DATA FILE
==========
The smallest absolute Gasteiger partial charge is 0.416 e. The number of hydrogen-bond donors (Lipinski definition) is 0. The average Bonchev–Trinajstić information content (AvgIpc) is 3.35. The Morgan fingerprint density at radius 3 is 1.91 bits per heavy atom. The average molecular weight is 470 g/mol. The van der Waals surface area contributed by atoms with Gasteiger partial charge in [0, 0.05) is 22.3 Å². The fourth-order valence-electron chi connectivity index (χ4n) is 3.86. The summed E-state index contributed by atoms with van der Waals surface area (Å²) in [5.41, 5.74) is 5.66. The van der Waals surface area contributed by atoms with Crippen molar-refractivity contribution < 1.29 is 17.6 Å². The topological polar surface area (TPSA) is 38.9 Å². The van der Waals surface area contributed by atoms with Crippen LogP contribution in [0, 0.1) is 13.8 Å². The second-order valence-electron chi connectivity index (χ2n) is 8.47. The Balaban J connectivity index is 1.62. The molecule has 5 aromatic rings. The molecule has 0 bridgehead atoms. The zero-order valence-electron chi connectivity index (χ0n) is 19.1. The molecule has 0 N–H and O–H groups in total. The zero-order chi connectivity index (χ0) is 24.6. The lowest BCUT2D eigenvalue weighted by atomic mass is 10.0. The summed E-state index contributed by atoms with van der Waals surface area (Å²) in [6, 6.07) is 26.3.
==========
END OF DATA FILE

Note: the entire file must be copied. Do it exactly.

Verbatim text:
The smallest absolute Gasteiger partial charge is 0.416 e. The number of hydrogen-bond donors (Lipinski definition) is 0. The average Bonchev–Trinajstić information content (AvgIpc) is 3.35. The Morgan fingerprint density at radius 3 is 1.91 bits per heavy atom. The average molecular weight is 470 g/mol. The van der Waals surface area contributed by atoms with Gasteiger partial charge in [0, 0.05) is 22.3 Å². The fourth-order valence-electron chi connectivity index (χ4n) is 3.86. The summed E-state index contributed by atoms with van der Waals surface area (Å²) in [5.41, 5.74) is 5.66. The van der Waals surface area contributed by atoms with Crippen molar-refractivity contribution < 1.29 is 17.6 Å². The topological polar surface area (TPSA) is 38.9 Å². The van der Waals surface area contributed by atoms with Crippen LogP contribution in [0, 0.1) is 13.8 Å². The second-order valence-electron chi connectivity index (χ2n) is 8.47. The Balaban J connectivity index is 1.62. The molecule has 5 aromatic rings. The molecule has 0 bridgehead atoms. The zero-order valence-electron chi connectivity index (χ0n) is 19.1. The molecule has 0 N–H and O–H groups in total. The zero-order chi connectivity index (χ0) is 24.6. The lowest BCUT2D eigenvalue weighted by atomic mass is 10.0. The summed E-state index contributed by atoms with van der Waals surface area (Å²) in [6, 6.07) is 26.3.